With the arrival of the new wave of consoles, we did not have time to check out Need for Speed Hot Pursuit Remastered when it was launched, but the Criterion masterpiece especially deserves our focus now that support has been added to nex -gen consoles, the door opens to a 4K experience running at 60 frames per second. More than that, in the wake of the news that Criterion is new The Need for Speed title is delayed, there is also an opportunity to reflect on an astonishing series of iconic racing games from the Guildford-based developer.
That was something I recently discussed with John Linneman: what exactly is Criterion? Some might say it̵
Perhaps it’s quite simple to say that from the arrival of Burnout 2 all the way to Need for Speed Hot Pursuit, Criterion was the undisputed champion of the racing genre, with each game a must-buy – and in return for what was last really great Criterion racing offer, it’s very much as usual. Yes, Hot Pursuit has not evolved radically visually from PC rendering, and despite running at higher resolutions and (at least selected formats) higher frame rates than the original console versions, it is very much a game of its time. But the point is that the game still runs beautifully, the handling is sublime and the concept is to-the-point, instant and brilliant. Perhaps best of all is the vista-like presentation: the promise of an open road that stretches far into the distance. And yes, the resolution increase definitely helps there.
It is interesting to see how Stellar Entertainment has handled the remaster and the translation of the various platforms. Hot Pursuit was originally a 30 fps game, and so are most of the ports. PlayStation 4, Xbox One and Nintendo Switch are all targeted 1080p30 (with 720p30 delivered on the mobile version). Only PlayStation 4 Pro and Xbox One X had the ability to improve frame rates, with the choice offered between 4K30 and 1080p60 games. The latest upgrade is not really an update specifically aimed at the new machines: a new Maximum Quality mode simply removes the frame rate from the existing Pro and One X versions, so that the inherent support for backward compatibility in the brand new machines can kick in. in, propelling us to 60 frames per second. So yes, the modes aimed at PS5 and Series X are also available on latest-generated enhanced machines. It’s not so much “back compat plus” as such, more a simple mechanism to allow the existing game to get a measurable performance boost without the potential requirement to migrate over to a later, cross-reactivated SDK.
What does this mean is bad news for the Xbox Series S? Anchored down by the Xbox One S code path, there are no additional modes added, so 1080p30 is the best you should get. Despite the fact that we deliver a relatively large increase in GPU power, and can easily deliver 1080p at 60 fps, there is no upgrade for Series S users – and that’s a shame. And it’s actually quite interesting to see that the new maximum mode sees the PS4 Pro at 4K unlocked, usually running in the mid-40s, while the Xbox One X by default is within touch distance of 4K60 in many scenarios – but what stands out from the performance analysis that driving unlocked, Pro and One X is perhaps much closer in production than the specification difference between the two systems suggests.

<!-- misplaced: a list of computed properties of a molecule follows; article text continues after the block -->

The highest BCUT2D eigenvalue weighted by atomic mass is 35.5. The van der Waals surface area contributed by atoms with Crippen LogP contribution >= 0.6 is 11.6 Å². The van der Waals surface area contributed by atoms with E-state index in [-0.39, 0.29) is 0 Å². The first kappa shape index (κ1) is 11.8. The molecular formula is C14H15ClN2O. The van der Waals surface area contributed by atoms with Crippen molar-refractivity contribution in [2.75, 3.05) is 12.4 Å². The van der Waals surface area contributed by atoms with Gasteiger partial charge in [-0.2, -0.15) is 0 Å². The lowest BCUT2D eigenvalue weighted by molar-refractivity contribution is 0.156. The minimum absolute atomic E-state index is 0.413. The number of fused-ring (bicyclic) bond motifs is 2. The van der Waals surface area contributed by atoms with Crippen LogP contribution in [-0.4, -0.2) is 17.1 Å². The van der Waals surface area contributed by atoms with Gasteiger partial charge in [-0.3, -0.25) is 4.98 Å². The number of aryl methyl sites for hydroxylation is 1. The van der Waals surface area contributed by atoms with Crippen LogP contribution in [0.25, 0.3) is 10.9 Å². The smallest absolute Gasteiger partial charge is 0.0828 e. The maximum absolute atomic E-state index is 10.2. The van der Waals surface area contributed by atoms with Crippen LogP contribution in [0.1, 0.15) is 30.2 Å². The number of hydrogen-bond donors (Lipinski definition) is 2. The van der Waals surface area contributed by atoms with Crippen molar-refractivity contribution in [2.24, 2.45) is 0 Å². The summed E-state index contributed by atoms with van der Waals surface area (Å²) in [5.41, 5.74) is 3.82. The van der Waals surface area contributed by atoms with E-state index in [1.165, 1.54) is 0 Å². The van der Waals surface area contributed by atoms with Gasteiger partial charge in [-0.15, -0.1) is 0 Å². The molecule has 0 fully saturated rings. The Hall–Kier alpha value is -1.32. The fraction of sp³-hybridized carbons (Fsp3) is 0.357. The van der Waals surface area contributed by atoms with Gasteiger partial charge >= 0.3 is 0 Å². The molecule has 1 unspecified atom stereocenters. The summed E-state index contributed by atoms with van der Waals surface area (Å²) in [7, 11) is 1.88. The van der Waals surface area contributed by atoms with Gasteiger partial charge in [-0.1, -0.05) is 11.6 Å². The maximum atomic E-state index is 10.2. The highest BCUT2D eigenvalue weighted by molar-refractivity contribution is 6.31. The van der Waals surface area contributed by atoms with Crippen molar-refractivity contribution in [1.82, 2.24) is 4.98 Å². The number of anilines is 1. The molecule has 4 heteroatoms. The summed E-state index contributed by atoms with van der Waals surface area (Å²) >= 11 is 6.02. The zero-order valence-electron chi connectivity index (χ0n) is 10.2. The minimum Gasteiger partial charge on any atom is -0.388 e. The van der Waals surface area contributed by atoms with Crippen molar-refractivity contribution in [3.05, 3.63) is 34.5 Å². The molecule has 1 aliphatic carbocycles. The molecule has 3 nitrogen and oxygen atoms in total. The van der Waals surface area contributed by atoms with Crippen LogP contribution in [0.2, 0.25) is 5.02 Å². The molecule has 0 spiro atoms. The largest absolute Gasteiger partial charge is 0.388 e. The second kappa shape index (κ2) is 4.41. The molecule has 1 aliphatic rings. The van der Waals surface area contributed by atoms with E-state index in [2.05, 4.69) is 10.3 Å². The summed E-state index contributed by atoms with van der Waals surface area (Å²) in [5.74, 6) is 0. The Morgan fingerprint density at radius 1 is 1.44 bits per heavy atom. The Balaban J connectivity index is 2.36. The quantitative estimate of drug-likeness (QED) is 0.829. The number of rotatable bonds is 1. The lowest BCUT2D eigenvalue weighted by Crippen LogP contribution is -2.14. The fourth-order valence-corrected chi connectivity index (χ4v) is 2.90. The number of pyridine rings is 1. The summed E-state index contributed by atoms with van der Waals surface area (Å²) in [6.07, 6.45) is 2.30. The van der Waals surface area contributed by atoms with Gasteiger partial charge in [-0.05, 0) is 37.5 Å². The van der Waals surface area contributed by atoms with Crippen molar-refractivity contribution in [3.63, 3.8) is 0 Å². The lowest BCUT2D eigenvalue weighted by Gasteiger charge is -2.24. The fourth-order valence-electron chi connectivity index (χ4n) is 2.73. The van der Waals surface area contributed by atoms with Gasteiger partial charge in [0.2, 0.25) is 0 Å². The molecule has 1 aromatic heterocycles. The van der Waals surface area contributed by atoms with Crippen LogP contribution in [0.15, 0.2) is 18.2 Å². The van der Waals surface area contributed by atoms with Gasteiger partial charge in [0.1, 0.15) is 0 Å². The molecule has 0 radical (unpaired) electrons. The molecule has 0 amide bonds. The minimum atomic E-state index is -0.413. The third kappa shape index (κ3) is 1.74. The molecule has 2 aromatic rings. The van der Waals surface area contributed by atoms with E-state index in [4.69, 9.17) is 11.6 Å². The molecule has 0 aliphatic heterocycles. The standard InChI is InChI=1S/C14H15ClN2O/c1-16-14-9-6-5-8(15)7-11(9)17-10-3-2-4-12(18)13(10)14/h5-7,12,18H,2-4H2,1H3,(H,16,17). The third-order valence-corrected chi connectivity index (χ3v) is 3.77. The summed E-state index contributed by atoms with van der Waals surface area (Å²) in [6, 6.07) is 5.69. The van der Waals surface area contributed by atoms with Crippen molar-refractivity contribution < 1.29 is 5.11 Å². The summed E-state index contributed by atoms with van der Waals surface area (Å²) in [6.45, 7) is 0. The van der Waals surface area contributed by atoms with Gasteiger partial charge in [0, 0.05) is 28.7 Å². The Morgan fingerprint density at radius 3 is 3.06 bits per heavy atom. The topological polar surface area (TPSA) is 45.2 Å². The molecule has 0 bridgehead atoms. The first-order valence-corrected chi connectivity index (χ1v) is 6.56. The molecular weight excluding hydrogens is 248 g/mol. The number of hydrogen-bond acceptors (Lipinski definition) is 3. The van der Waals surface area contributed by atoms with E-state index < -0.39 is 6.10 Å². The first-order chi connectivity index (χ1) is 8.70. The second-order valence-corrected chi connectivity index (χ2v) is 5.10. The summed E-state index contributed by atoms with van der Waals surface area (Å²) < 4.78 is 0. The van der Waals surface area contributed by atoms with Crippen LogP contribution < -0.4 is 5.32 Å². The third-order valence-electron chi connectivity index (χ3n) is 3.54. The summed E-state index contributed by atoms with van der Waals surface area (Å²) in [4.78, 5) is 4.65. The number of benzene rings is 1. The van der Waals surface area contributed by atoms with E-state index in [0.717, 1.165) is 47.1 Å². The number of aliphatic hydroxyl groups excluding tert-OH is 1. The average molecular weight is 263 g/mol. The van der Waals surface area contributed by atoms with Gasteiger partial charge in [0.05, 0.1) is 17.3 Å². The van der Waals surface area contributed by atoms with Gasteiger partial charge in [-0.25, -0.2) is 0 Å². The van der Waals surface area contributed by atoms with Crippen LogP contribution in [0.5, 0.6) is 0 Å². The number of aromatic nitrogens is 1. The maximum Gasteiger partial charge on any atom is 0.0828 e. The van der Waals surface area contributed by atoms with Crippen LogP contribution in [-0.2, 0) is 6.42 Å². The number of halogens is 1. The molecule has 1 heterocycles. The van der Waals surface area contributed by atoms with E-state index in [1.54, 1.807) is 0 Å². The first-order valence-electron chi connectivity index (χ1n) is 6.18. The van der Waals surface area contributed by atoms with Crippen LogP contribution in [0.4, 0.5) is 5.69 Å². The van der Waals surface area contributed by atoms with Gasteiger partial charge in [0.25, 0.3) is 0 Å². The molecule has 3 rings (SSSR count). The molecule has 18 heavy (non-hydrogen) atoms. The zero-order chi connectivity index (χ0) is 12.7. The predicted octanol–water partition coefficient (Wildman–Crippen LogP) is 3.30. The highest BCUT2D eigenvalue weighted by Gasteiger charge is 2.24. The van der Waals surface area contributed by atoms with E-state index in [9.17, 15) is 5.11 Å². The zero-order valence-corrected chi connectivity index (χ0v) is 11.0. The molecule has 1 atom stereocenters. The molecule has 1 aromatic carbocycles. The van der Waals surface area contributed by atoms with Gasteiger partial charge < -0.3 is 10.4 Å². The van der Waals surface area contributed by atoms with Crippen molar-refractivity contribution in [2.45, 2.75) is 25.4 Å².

In theory, at least, moving the same code to the PS5 and Xbox Series X, should give a preconceived conclusion then: with a 2x increase in GPU performance minimum, both should lock to 4K at 60 frames per second with a lot of horsepower to overs. And that’s definitely the case with the PlayStation 5, which only hits full frame rates across our tests. However, we encountered a specific problem area on the map on the Xbox version, which can see the performance of the 40s – and in fact the low 30s on the Xbox One X. It seems to be this specific area on the map, close to the coast, but Because the Hot Pursuit tracks are built around a single world, you will find yourself visiting the same location quite often and thus encountering the same performance drop. It’s flawless on the PlayStation 5, but obviously an issue on the Xbox side … and it seems to be a GPU issue, since 1080p60 mode is still available and works well there. To be clear though, it’s very clearly a software problem – after all, Hot Pursuit Remastered seems to be based mainly on the PC original, which was exceptionally well put together on the day.
So finally, a game that should have a lot of overhead on the new machines (based on their unlocked behavior on the latest generation of improved consoles) should deliver a flawless experience on their shiny new equivalents. That’s the case with the PlayStation 5, but the drop is significant enough on the Xbox Series X that we hope to see EA visit Hot Pursuit Remastered to remove the issue there – and quite why there are any issues at all is a bit confusing. Meanwhile, the lack of Series S upgrades is also disappointing – there is no technical reason why Microsoft’s junior next-generation console should not deliver 60 frames per second. Enhancements such as cross games are welcome, but in the end the 30fps cap was the only real technological limitation that held back the original game and with full frame rate, one of the best racing games ever made feels sublime. Several years after its first release, Hot Pursuit is still an absolute gem.